ObituaryBlack History

Lawyer, Activist Dovey Johnson Roundtree Remembered

Attorney Dovey Mae Johnson Roundtree was memorialized by those who knew and admired her at a ceremony held Tuesday, June 5 at Allen Chapel AME Church in Southeast. The beloved and respected minister, army veteran, civil rights activist and attorney died on May 21 in Charlotte, N.C. at the age of 104.

The choir sang, and officials spoke to nearly 200 fellow lawyers, leaders of the AME Church, colleagues from the National Council of Negro Women, law students, church members and others who reflected on Roundtree’s life and legacy. A photo of her stood near the pulpit, and a white dove carved into eight stained glass windows around the church served as a reminder of her influence over the future of the law and religion.

“During a time when it was neither popular nor fashionable to stand tall as an African American female attorney, Attorney Roundtree opened the door and forged her way into the arena of civil rights law. She was unapologetic in her quest to pursue justice for all people,” said Reverend Glenda F. Hodges, assistant secretary of the AME Church Judicial Board.

Hodges reflected on Roundtree’s “significant firsts” including becoming the first female general counsel of the AME Church, the first of 40 women in the first class of the Women’s Army Auxiliary Corps, the first African American member of D.C. Women’s Bar Association, and one of the first women ordained in AME church.

“Because of her monumental work in the 1955 bus desegregation victory before the Interstate Transportation Commission in the case of Sarah Keys v. Carolina Coach Company, Roundtree helped abolish separate but equal in interstate transportation, which allowed U.S. Attorney General Robert Kennedy a tool to combat southern resistance to the Freedom Riders campaign,” Hodges said.

In 1964, Roundtree successfully defended Ray Crump Jr., a Black man accused of murdering Mary Pinchot Meyer, the ex-wife of a CIA officer and the alleged mistress of President Kennedy. For the fee of one dollar, Roundtree presented a 30-minute case with only three witnesses — Crump was acquitted of all charges.

Roundtree continued to advocate for children, families and the less fortunate up until her retirement from the law in 1996. Hodges said, “She remained undaunted in the quest to save the generation which followed her from what she labeled the ‘demon of violence’.”

Roundtree was a minister at Allen Chapel AME, and in March 2013, an affordable senior living facility in Southeast, D.C. was named “The Roundtree Residences” in her honor.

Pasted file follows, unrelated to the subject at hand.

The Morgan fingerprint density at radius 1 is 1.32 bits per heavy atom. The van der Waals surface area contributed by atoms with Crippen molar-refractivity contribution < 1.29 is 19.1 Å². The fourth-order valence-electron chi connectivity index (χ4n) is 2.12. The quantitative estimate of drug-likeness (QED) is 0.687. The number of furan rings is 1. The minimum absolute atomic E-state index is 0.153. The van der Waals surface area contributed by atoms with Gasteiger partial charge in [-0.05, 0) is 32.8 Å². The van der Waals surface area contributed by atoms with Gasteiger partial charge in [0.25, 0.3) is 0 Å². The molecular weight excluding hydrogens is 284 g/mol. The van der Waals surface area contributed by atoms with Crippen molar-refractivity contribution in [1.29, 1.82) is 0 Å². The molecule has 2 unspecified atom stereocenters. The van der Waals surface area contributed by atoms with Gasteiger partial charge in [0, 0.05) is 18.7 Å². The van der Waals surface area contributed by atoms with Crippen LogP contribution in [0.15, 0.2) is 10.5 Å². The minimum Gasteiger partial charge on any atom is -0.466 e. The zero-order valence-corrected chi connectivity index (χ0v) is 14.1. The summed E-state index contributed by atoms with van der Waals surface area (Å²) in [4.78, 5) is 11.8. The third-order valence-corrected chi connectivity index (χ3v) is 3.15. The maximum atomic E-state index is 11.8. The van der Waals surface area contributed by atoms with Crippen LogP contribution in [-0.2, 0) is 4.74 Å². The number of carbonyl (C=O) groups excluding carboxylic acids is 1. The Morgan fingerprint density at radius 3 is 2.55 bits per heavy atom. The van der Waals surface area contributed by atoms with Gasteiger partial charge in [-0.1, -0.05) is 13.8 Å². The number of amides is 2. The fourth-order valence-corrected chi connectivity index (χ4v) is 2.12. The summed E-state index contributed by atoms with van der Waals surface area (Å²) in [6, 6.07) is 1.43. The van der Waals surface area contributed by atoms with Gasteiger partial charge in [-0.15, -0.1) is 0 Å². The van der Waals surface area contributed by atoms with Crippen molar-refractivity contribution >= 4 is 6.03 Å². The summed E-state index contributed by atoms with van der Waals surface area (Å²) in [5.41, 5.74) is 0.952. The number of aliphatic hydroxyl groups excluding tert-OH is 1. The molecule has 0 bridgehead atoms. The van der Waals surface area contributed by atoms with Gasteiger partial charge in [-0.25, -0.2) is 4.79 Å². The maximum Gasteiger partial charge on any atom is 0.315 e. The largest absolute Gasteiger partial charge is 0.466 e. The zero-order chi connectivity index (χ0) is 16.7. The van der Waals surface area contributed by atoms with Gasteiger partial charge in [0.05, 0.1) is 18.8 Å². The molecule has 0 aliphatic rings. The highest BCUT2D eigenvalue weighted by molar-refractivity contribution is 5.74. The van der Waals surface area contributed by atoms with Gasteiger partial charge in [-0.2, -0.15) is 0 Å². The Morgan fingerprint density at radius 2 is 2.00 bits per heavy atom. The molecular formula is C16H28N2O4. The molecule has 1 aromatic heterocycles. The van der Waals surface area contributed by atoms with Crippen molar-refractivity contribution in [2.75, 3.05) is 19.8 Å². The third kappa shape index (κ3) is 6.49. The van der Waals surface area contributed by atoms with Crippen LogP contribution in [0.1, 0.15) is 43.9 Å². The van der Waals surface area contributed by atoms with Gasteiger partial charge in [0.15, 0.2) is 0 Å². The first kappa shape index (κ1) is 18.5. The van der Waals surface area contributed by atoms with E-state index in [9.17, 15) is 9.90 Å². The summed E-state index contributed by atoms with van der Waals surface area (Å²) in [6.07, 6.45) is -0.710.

Reverend John Thomas, also a minister at Allen, said it was Reverend Roundtree that gave the 11 o’clock sermon at Allen AME in October 1983, that “I came up and took her hand, and I joined this church.”

Her favorite song, Thomas said, was Somehow I Made It. “And after I read her book, I understood. She faced adversity all of her life, and she truly lived a legacy of service to others.”

Dr. Shirley Jackson, who represented the National Council of Negro Women (NCNW), urged everyone to read Roundtree’s autobiography Justice Older than the Law, written with National Magazine Award winner Katie McCabe. The book won the 2009 Letitia Woods Brown Memorial Book Prize from the Association of Black Women Historians.

Jackson praised Roundtree for her work with Dr. Mary McCleod Bethune, founder of NCNW general counsel, and for her legal acumen needed to support the purchase of the NCNW headquarters, under the leadership of Dr. Dorothy I. Height, at 6th & Pennsylvania Avenue, N.W.

“She exhibited her skills in the ‘Art of the Deal,'” Jackson said. “She and her legal team negotiated a really good purchase deal and put together air-tight legal documents that prevented others who did not want to see us in that property from being able to wiggle us out. She was a legal mastermind.”

Jackson also spoke of Roundtree’s lack of wealth coupled with her commitment to serving the less fortunate. To help cover the church’s expenses, Jackson said, Roundtree “would go out on speaking engagements after a challenging day in court and give what she was paid to the church to pay its bills. Allen had a primary place in her heart.”

Born Dovey Mae Johnson in Charlotte, N.C. on April 17, 1914, Roundtree grew up with her parents and siblings in a household heavily influenced by the AME Church.

At the age of five, her father James Eliot Johnson reportedly died from influenza changing the trajectory of her life.

Through her grandmother Rachel Bryant Graham, a prominent figure in Charlotte’s Black community, Roundtree forged a relationship with Mary McLeod Bethune.

In 1934, Roundtree began her post-secondary studies at Spelman College in Atlanta.

Roundtree enrolled at Howard University School of Law in the fall of 1947. There civil rights played an enormous role in her matriculation with professors like James Nabrit Jr., George E.C. Hayes, and Thurgood Marshall. She also received her divinity degree from Howard.

“For years we marked her birthday as the oldest living graduate,” said HU associate dean Lisa Crooms-Robinson. “She is a forbearer on whose shoulders we at Howard University School of Law stand. We owe her a tremendous debt of gratitude for being our role model, for paving the way for us, for showing us how to be a social engineer and how to make a way when it appears to be no way at all.”

Sarafina Wright contributed to this article.

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